• Tampered expiry dates on cheese and chicken. 
  • Products falsely claiming to be organic in order to be sold at higher prices.
  • Sunflower oil made to look like extra virgin oil through the addition of chemicals.
  • Meat waste, prohibited for human consumption, found in minced beef and oxtail.
  • Low-grade coffee fraudulently labelled as 100% Arabica.
  • Meat with falsified documentation concerning geographical origin.
  • Undeclared peanuts used as a bulking agent in other nut products.
  • Counterfeit alcohol - reusing original bottles, fraudulent labelling and the blending of cheaper wines.
  • Dietary food supplements containing illegal substances.

COVID-19 – unprecedented pressure, risks exposed

Supply chains have been under unprecedented strain due to COVID-19. Stockpiling and unexpected surges in demand from consumers, coupled with delays brought on by transport restrictions and staff shortages have had a significant impact on the food and beverage sector. Increased pressure to find alternative suppliers at short notice has forced the sector to act quickly to fulfil orders. In this environment, vulnerabilities have been exposed, new untested suppliers may have had to be sourced, and the risks of food fraud have been brought into sharp focus. In May 2020 there were reportedly two seizures of fraudulent horsemeat shipments, masquerading as beef, as well as a seizure by British customs of illegally imported smoked fish4.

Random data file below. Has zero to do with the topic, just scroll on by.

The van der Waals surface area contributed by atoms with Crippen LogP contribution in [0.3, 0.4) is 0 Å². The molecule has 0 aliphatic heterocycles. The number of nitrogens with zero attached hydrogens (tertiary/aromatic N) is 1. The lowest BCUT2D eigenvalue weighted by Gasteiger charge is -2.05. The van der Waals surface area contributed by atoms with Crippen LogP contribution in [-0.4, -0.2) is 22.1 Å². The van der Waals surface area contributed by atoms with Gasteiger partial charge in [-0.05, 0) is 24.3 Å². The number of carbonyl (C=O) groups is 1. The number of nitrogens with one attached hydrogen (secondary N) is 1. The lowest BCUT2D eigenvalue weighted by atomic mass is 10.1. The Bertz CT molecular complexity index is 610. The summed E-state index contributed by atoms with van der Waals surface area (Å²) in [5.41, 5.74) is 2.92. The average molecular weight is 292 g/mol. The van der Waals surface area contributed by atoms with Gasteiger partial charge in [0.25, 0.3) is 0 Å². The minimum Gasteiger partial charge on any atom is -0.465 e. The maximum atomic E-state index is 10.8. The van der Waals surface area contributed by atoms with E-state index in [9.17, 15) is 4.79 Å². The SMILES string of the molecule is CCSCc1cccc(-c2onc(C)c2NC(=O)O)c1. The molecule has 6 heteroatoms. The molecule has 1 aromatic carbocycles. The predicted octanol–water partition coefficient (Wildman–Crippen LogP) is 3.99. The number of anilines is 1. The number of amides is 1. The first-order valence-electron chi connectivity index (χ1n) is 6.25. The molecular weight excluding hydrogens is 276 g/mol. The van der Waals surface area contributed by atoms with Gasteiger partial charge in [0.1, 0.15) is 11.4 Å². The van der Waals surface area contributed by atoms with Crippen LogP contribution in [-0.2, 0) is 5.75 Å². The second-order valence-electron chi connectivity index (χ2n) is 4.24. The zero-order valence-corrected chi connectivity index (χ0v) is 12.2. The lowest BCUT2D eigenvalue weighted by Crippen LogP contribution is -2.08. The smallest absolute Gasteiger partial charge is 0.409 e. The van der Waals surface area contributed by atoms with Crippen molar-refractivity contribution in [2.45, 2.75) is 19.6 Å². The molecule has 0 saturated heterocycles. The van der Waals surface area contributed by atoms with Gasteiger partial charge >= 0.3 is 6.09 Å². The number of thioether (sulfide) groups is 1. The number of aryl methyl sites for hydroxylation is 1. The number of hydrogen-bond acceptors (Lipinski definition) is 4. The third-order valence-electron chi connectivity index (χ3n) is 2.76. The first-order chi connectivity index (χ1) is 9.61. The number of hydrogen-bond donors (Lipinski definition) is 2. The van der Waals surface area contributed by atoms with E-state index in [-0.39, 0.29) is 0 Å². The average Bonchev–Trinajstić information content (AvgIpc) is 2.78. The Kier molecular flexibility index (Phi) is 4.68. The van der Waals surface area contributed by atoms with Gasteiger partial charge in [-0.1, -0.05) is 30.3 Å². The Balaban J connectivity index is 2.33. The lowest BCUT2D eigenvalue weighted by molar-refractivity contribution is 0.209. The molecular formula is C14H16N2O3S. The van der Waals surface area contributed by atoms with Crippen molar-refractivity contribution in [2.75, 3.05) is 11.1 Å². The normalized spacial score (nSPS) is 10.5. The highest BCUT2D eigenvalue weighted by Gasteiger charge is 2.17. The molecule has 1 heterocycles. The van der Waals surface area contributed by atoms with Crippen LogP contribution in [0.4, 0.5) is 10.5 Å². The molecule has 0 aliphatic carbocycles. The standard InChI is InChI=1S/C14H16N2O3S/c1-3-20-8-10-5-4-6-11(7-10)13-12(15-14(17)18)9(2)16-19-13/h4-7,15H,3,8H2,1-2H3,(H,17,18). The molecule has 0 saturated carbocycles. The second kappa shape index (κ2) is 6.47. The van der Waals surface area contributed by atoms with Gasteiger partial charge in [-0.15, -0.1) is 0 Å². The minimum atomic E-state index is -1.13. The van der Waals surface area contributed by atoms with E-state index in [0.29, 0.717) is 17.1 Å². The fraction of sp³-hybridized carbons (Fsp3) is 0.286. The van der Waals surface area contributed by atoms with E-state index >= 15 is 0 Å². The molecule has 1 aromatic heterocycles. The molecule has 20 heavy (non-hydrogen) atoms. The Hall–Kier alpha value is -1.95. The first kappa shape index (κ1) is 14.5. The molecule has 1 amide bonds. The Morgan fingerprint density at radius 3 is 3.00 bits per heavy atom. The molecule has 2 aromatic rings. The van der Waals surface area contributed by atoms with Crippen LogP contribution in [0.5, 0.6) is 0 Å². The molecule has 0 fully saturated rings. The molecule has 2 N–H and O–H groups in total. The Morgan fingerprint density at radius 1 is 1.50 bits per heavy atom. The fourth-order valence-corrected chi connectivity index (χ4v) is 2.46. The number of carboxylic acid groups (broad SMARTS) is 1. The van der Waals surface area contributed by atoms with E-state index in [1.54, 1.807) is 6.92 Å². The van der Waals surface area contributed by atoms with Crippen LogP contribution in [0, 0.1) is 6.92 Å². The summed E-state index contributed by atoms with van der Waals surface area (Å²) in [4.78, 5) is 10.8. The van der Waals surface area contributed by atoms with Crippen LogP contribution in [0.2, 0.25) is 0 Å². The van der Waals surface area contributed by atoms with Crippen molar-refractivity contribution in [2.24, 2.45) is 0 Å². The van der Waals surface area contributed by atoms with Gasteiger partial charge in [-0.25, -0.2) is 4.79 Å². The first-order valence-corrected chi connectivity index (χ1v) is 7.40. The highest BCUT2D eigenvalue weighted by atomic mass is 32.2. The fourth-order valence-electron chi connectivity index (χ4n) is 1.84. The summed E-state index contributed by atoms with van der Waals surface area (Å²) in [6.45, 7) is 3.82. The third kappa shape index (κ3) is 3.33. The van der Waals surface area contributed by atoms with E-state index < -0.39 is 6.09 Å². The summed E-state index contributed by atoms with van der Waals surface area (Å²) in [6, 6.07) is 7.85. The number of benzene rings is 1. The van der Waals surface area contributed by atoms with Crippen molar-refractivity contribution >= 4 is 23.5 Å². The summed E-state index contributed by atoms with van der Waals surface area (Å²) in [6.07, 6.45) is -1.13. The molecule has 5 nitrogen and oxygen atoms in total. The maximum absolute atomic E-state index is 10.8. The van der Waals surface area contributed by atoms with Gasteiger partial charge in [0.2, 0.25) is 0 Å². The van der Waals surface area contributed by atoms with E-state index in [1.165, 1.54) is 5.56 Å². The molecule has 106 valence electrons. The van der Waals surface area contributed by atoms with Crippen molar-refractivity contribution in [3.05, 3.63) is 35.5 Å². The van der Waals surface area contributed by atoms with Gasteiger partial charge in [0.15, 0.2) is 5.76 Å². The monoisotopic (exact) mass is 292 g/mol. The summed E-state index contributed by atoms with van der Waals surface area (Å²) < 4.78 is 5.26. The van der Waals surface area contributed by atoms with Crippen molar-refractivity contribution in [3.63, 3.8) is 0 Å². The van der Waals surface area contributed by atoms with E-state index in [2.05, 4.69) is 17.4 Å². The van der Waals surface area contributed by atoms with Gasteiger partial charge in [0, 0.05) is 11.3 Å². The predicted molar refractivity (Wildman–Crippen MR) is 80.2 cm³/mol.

Will COVID-19 be a wake-up call for supply chain transparency? The need to understand the full supply chain and where and how products are sourced has come to the forefront for both businesses and consumers alike. A focus on ethical supply chain is likely to continue after the crisis, with increased awareness and scrutiny from consumers on where the items in their grocery basket have come from.

Is your organisation prepared for such risks?

Regulatory scrutiny of potential food fraud is anticipated to continue to grow and enforcement will become more common, so what do you need to do to protect your organisation, and your end consumers, from this risk?

Are you ready to respond? Has the impact of COVID-19 exposed you to increased risks of food fraud? Establish a team to identify critical issues, conduct a food fraud risk assessment and ensure current procedures are fit for purpose and enhanced as required to reflect the changing environment.

Do you have a crisis management plan? Have you considered how you would respond in a crisis and do you know what best practice looks like? Businesses need to establish a robust crisis management plan to enable them to respond efficiently and effectively, minimising damage to customers and reputation.